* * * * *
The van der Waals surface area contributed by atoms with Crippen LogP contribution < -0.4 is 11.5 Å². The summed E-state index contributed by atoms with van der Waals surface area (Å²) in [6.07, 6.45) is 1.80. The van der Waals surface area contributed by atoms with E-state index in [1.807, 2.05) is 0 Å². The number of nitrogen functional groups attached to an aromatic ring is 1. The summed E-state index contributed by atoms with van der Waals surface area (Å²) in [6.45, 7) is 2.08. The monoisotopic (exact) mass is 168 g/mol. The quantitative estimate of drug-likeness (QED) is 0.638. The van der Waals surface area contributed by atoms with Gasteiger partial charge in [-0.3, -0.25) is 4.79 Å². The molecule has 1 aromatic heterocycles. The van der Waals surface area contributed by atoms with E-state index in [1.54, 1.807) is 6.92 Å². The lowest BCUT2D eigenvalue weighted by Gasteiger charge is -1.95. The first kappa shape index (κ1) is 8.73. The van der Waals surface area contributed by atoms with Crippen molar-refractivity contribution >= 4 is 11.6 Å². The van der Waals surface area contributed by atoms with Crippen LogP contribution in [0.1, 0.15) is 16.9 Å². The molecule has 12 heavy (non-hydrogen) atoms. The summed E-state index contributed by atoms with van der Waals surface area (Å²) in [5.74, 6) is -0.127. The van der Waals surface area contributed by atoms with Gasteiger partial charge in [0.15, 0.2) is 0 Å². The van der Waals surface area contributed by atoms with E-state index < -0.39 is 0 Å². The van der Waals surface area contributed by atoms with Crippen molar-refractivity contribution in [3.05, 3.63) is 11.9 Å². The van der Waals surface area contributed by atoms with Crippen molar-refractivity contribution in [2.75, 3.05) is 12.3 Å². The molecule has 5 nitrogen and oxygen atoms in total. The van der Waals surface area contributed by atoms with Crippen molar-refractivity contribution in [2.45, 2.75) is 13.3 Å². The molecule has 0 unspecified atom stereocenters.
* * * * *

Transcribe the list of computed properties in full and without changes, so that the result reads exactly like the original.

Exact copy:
The van der Waals surface area contributed by atoms with Crippen LogP contribution < -0.4 is 11.5 Å². The summed E-state index contributed by atoms with van der Waals surface area (Å²) in [6.07, 6.45) is 1.80. The van der Waals surface area contributed by atoms with E-state index in [1.807, 2.05) is 0 Å². The number of nitrogen functional groups attached to an aromatic ring is 1. The summed E-state index contributed by atoms with van der Waals surface area (Å²) in [6.45, 7) is 2.08. The monoisotopic (exact) mass is 168 g/mol. The quantitative estimate of drug-likeness (QED) is 0.638. The van der Waals surface area contributed by atoms with Gasteiger partial charge in [-0.3, -0.25) is 4.79 Å². The molecule has 1 aromatic heterocycles. The van der Waals surface area contributed by atoms with E-state index in [1.54, 1.807) is 6.92 Å². The lowest BCUT2D eigenvalue weighted by Gasteiger charge is -1.95. The first kappa shape index (κ1) is 8.73. The van der Waals surface area contributed by atoms with Crippen molar-refractivity contribution >= 4 is 11.6 Å². The van der Waals surface area contributed by atoms with Crippen LogP contribution in [0.1, 0.15) is 16.9 Å². The molecule has 12 heavy (non-hydrogen) atoms. The summed E-state index contributed by atoms with van der Waals surface area (Å²) in [5.74, 6) is -0.127. The van der Waals surface area contributed by atoms with Gasteiger partial charge in [0.15, 0.2) is 0 Å². The van der Waals surface area contributed by atoms with E-state index < -0.39 is 0 Å². The van der Waals surface area contributed by atoms with Crippen molar-refractivity contribution in [3.05, 3.63) is 11.9 Å². The van der Waals surface area contributed by atoms with Crippen molar-refractivity contribution in [2.75, 3.05) is 12.3 Å². The molecule has 5 nitrogen and oxygen atoms in total. The van der Waals surface area contributed by atoms with Crippen molar-refractivity contribution in [2.45, 2.75) is 13.3 Å². The molecule has 0 unspecified atom stereocenters.